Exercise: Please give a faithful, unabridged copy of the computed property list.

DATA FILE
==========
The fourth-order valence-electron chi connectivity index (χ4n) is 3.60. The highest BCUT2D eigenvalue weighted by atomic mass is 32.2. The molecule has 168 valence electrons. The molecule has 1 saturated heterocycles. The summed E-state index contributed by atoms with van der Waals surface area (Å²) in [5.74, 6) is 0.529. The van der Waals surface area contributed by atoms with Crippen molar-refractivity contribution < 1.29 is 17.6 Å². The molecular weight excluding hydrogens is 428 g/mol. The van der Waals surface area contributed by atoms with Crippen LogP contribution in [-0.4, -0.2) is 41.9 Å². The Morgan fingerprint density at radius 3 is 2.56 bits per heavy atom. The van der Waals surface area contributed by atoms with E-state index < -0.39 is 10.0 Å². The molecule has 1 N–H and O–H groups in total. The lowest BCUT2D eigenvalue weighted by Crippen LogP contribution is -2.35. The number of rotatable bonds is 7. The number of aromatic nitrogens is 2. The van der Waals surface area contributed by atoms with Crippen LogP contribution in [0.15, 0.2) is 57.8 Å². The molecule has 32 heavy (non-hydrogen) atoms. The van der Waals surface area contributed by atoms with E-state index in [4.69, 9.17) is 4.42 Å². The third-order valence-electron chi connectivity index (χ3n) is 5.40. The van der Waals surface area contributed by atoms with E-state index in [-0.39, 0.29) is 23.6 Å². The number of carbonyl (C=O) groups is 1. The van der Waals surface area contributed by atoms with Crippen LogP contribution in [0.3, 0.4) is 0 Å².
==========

The fourth-order valence-electron chi connectivity index (χ4n) is 3.60. The highest BCUT2D eigenvalue weighted by atomic mass is 32.2. The molecule has 168 valence electrons. The molecule has 1 saturated heterocycles. The summed E-state index contributed by atoms with van der Waals surface area (Å²) in [5.74, 6) is 0.529. The van der Waals surface area contributed by atoms with Crippen molar-refractivity contribution < 1.29 is 17.6 Å². The molecular weight excluding hydrogens is 428 g/mol. The van der Waals surface area contributed by atoms with Crippen LogP contribution in [-0.4, -0.2) is 41.9 Å². The Morgan fingerprint density at radius 3 is 2.56 bits per heavy atom. The van der Waals surface area contributed by atoms with E-state index < -0.39 is 10.0 Å². The molecule has 1 N–H and O–H groups in total. The lowest BCUT2D eigenvalue weighted by Crippen LogP contribution is -2.35. The number of rotatable bonds is 7. The number of aromatic nitrogens is 2. The van der Waals surface area contributed by atoms with Crippen LogP contribution in [0.15, 0.2) is 57.8 Å². The molecule has 32 heavy (non-hydrogen) atoms. The van der Waals surface area contributed by atoms with E-state index in [4.69, 9.17) is 4.42 Å². The third-order valence-electron chi connectivity index (χ3n) is 5.40. The van der Waals surface area contributed by atoms with E-state index in [-0.39, 0.29) is 23.6 Å². The number of carbonyl (C=O) groups is 1. The van der Waals surface area contributed by atoms with Crippen LogP contribution in [0.3, 0.4) is 0 Å².